Green volumes are iSCSI LUNs attached to the nodes in the topology. Experimenters can set the size, filesystem type, filesystem format parameters and mount point. Due to hardware limitations it is not possible to adjust the bandwidth on the links to the storage in the current racks, however this is a feature we plan to enable to racks where hardware allows for this. ExoGENI storage solution does not use OpenStack Cinder or any other middleware layer. User VMs are exposed directly to the iSCSI protocol to provide the lowest level access with the highest performance and lowest overhead.

Storage slivering is available through Flukes/ORCA API.

The details – connectivity

We’ve upgraded our hardware at the Raleigh PoP where NLR and I2 also have PoPs and extended the already robust ExoGENI native stitching engine, making it possible to dynamically create any-to-any VLANs within NLR FrameNet infrastructure and also transparently stitch them to Internet2 dynamic VLANs provisioned via the OSCARS system. This makes it possible to create unrestricted topologies between ExoGENI racks. As usual the limit is only on the number of available VLAN tags, which is dictated by network providers.

Additionally it is now possible to create multipoint Layer 2 connections between racks as shown in the picture below. This facility is limited to maximum of 5-way connections.

ExoGENI advanced stitching is available via both native Flukes/ORCA API and via GENI AM API. Multipoint support is available only via Flukes/ORCA API.

Multi-point Layer 2 connection between several racks.

The details – StitchPorts

In Flukes a stitch port is a new node type which requires two parameters – a URL of the port (available ports are listed in ExoGENI wiki) and a pre-agreed upon VLAN tag. The StitchPort is a point of handover for traffic from the slice to some static infrastructure. This means the slice dataplane no longer has to be a completely isolated closed network – it can have on-ramps into the real world. We’ve used it to create slices with hardware-in-the loop, to access static storage arrays or to access OpenScience Grid from a slice.

StitchPorts are available via Flukes/ORCA API.

StitchPort as OpenScience Grid On-ramp

 

US Ignite recognizes researchers from NC State and RENCI for innovative app for monitoring power grids

Researchers from NCSU FREEDM center and RENCI took home an award  for best application in the energy and sustainability sector at a US Ignite Application Summit.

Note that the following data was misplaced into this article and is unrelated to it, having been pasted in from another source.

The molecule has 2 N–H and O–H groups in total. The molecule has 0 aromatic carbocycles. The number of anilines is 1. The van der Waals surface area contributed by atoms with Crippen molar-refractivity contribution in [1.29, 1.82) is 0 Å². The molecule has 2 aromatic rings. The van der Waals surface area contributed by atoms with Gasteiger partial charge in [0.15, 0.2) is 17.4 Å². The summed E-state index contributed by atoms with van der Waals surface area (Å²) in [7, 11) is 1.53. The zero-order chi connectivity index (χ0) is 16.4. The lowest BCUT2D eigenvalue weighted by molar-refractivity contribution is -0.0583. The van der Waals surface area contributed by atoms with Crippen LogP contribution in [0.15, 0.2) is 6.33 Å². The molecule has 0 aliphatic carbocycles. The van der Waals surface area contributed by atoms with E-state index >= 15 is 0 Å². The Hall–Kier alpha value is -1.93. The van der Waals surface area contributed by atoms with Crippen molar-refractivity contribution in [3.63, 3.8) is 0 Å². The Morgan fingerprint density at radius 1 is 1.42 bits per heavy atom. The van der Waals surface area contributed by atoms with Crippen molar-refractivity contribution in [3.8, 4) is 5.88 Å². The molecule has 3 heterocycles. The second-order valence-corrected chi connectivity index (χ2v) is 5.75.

The demonstration involved an ExoGENI hardware-in-the loop slice that included laboratory infrastructure using multiple PMUs integrated with a Real-time Digital Simulator (RTDS),which are housed at the FREEDM Systems Center, dynamically linked to ExoGENI compute resources using BEN experimental network.

For more information visit RENCI website.

Taking the mystery out of ExoGENI resource binding Part 1: unbound slices

As described in experimenter introduction, ExoGENI can be thought of as both an independent collection of ‘racks’ from which the experimenter can pick the resources themselves or a single aggregate with a significant power to automatically locate and provision available resources in different racks and stitch them together. The first model is consistent with GENI-wide approach of letting the experimenter locate (‘hunt for’) resources that they need and then manually connect them together. The second approach frequently goes unnoticed by experimenters.

This post explains how to create experiment slices without being concerned as to where the resources should come from. As is common in these posts, we will be using Flukes – the ExoGENI-specific experimenter tool.

Presume we want a relatively small experiment topology (a few dozen nodes, perhaps, so we know it fits in a single rack). Finding a rack that fits those resources at any given moment may be problematic, since other experimenters are also running their experiments at the same time. So the easiest thing is to construct the slice topology and leave the locations of nodes unspecified (i.e. ‘unbound’). This will cause ExoGENI control software to attempt to identify an available rack and allocate resources for your slice to it.